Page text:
How to Bind WatchGuard Firewall to Apple Open Directory for IPSec Mobile VPN Authentication

In this article I’ll show you how to configure a Watchguard firewall for Mac OS X and iOS, and how to bind a WatchGuard firewall to Apple Open Directory for VPN authentication.

WatchGuard has an excellent article here with detailed instructions on configuring a WatchGuard to mimic the behavior of Cisco IPSec. This allows us to use Mac OS X’s built-in Cisco IPSec profile when setting up VPN instead of having to use a 3rd-party VPN app, and some of the instructions below are extracted from it.

Binding a WatchGuard to Apple’s Open Directory is pretty straight forward in itself, however WatchGuard’s LDAP binding relies on the property memberOf to determine membership of an user account (which doesn’t exist in Apple Open Directory), we’ll need to perform a workaround to circumvent this.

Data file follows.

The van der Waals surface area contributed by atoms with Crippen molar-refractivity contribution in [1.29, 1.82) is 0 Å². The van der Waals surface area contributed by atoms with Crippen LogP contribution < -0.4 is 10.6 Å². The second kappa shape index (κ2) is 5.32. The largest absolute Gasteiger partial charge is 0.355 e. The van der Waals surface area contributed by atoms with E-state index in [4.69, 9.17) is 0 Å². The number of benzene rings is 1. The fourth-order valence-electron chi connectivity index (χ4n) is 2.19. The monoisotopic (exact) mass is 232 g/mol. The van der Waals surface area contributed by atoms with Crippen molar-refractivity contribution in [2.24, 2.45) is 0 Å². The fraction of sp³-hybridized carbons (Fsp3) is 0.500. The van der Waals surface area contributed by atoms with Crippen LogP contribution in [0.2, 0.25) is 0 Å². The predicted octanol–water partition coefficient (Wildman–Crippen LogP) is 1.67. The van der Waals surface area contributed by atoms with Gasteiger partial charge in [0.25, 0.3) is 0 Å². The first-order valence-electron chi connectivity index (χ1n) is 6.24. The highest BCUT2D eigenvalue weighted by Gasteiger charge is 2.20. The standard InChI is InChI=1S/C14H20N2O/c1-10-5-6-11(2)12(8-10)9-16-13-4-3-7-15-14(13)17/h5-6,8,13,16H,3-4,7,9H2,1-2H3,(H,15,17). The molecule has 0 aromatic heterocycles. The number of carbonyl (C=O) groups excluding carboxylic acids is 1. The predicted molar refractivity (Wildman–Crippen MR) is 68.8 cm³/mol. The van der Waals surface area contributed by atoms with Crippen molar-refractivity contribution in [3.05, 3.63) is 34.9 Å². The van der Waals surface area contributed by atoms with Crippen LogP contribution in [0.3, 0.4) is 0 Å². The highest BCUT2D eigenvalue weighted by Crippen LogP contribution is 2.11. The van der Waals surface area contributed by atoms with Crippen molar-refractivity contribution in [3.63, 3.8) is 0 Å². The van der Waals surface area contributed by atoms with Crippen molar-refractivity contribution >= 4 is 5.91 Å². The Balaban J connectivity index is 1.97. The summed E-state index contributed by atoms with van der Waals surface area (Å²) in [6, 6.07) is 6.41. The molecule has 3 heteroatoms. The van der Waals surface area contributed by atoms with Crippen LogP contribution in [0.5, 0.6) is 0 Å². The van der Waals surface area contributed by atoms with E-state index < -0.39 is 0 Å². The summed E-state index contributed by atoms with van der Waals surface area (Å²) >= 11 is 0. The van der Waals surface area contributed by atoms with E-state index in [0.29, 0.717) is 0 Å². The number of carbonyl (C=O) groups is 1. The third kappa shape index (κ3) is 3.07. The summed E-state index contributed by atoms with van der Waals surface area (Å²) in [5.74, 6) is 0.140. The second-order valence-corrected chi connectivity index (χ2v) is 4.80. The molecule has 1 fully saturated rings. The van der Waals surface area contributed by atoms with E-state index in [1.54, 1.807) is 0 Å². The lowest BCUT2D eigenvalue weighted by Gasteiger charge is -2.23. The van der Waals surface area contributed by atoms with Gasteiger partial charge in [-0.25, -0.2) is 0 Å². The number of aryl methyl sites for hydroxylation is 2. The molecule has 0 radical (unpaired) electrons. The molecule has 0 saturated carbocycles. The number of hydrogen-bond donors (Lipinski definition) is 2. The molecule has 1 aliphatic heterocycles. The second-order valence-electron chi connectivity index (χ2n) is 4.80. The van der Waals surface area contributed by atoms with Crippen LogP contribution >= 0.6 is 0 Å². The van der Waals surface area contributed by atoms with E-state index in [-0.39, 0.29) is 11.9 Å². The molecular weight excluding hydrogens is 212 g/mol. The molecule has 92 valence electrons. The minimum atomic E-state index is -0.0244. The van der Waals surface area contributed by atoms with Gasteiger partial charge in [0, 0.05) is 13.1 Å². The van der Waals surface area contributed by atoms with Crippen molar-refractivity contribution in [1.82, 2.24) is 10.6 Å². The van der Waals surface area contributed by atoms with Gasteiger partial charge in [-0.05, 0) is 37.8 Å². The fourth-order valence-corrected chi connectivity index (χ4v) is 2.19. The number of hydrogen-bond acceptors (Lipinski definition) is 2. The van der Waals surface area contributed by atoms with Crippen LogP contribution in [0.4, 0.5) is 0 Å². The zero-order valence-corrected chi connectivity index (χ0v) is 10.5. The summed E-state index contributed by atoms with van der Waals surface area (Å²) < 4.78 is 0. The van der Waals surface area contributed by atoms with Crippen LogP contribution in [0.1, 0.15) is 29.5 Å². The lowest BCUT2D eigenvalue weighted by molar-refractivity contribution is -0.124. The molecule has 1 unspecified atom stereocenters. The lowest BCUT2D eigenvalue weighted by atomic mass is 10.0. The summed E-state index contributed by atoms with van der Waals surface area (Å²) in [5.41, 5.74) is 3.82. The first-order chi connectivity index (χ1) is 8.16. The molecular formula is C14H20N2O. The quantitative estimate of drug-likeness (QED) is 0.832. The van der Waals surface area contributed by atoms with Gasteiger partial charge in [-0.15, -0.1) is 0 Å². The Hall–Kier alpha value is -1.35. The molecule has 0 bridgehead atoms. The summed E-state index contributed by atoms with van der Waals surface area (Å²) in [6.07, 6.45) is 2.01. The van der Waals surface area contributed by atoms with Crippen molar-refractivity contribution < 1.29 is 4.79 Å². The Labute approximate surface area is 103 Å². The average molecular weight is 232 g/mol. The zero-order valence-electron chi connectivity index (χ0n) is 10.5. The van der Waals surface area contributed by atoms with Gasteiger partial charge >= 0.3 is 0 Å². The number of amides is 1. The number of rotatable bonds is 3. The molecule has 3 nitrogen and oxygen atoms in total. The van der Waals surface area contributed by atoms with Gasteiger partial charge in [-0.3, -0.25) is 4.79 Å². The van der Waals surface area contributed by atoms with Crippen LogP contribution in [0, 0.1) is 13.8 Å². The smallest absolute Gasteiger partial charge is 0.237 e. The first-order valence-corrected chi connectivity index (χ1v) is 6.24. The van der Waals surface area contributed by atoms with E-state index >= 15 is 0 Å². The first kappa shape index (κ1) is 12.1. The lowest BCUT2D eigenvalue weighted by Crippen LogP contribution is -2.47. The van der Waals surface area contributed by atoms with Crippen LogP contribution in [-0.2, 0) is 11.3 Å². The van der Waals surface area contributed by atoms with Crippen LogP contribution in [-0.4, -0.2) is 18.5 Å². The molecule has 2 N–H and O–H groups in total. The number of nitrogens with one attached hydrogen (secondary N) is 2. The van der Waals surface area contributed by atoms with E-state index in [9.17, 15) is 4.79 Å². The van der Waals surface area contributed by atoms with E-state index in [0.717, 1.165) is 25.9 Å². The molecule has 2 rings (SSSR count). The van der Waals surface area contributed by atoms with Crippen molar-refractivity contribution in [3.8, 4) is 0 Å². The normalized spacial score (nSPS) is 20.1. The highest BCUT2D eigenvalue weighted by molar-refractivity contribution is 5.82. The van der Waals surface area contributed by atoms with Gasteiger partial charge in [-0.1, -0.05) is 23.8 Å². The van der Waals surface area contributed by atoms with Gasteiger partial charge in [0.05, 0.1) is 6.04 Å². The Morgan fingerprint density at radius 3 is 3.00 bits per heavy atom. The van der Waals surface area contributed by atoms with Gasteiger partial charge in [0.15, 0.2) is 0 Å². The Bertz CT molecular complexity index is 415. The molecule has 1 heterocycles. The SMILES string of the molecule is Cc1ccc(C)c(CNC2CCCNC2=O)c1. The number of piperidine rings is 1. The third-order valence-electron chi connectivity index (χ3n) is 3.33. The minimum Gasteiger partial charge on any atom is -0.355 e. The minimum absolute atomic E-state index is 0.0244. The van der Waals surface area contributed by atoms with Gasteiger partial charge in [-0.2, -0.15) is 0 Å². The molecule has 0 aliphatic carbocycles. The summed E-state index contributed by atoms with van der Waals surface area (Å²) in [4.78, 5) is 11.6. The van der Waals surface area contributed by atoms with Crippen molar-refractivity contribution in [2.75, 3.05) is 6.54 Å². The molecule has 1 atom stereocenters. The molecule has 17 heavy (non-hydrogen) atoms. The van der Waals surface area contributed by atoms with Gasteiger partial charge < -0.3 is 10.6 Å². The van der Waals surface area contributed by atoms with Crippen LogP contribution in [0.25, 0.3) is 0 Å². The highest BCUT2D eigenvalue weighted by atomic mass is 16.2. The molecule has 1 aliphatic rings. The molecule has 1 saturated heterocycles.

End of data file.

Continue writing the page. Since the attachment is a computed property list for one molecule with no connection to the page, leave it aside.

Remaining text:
What we’ll need to do:

1. Create service user and group on the Open Directory server.
2. Bind WatchGuard to Open Directory Server.
3. Configure WathcGuard Mobile VPN with IPSec.
4. Configure VPN on client machine.
5. Overcome the lack of memberOf property in Apple Open Directory.

Most of the configurations can be done in both the web interface and the WatchGuard System Management software (Windows only), except the last part. For consistency’s sake, I’ll only include screen shots for WatchGuard System Management.

1. Create service user and group on the Open Directory server.

We’ll first need to create an directory administrator account for the firewall. You can use the default diradmin account, but I prefer to have a separate account for the firewall. I will call mine firewall_admin.

We’ll then need to create a service group on the Open Directory server. Be mindful to the short name of the group. You’ll later need to match it to the Group Name of your IPSec rule. I will call mine ipsec_default.